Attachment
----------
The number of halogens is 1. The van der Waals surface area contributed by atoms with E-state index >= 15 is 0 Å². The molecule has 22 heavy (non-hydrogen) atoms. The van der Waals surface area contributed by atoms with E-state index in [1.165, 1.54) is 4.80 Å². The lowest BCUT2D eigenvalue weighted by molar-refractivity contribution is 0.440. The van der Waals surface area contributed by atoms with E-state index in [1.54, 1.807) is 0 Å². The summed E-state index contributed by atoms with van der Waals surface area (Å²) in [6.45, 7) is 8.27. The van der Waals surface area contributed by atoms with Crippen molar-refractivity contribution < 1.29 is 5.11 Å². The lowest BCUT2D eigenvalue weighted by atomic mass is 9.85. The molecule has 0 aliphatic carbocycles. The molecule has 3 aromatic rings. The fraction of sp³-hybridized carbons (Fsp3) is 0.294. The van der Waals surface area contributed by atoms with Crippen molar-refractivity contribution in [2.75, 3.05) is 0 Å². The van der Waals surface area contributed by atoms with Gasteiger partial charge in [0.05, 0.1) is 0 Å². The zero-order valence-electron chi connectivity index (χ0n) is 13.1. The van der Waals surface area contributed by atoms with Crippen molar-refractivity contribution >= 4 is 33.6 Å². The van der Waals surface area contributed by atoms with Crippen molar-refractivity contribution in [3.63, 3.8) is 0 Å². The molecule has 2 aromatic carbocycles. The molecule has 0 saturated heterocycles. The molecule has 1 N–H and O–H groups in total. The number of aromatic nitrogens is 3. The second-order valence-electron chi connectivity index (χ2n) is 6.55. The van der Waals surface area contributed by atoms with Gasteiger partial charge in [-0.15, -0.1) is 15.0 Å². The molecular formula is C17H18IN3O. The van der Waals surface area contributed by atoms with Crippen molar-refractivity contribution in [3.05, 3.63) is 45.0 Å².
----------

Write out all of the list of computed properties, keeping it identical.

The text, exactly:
The number of halogens is 1. The van der Waals surface area contributed by atoms with E-state index >= 15 is 0 Å². The molecule has 22 heavy (non-hydrogen) atoms. The van der Waals surface area contributed by atoms with E-state index in [1.165, 1.54) is 4.80 Å². The lowest BCUT2D eigenvalue weighted by molar-refractivity contribution is 0.440. The van der Waals surface area contributed by atoms with E-state index in [1.54, 1.807) is 0 Å². The summed E-state index contributed by atoms with van der Waals surface area (Å²) in [6.45, 7) is 8.27. The van der Waals surface area contributed by atoms with Crippen molar-refractivity contribution < 1.29 is 5.11 Å². The lowest BCUT2D eigenvalue weighted by atomic mass is 9.85. The molecule has 0 aliphatic carbocycles. The molecule has 3 aromatic rings. The fraction of sp³-hybridized carbons (Fsp3) is 0.294. The van der Waals surface area contributed by atoms with Crippen molar-refractivity contribution in [2.75, 3.05) is 0 Å². The van der Waals surface area contributed by atoms with Gasteiger partial charge in [0.05, 0.1) is 0 Å². The zero-order valence-electron chi connectivity index (χ0n) is 13.1. The van der Waals surface area contributed by atoms with Crippen molar-refractivity contribution >= 4 is 33.6 Å². The van der Waals surface area contributed by atoms with Crippen molar-refractivity contribution in [3.63, 3.8) is 0 Å². The molecule has 2 aromatic carbocycles. The molecule has 0 saturated heterocycles. The molecule has 1 N–H and O–H groups in total. The number of aromatic nitrogens is 3. The second-order valence-electron chi connectivity index (χ2n) is 6.55. The van der Waals surface area contributed by atoms with Gasteiger partial charge in [-0.15, -0.1) is 15.0 Å². The molecular formula is C17H18IN3O. The van der Waals surface area contributed by atoms with Crippen molar-refractivity contribution in [3.05, 3.63) is 45.0 Å².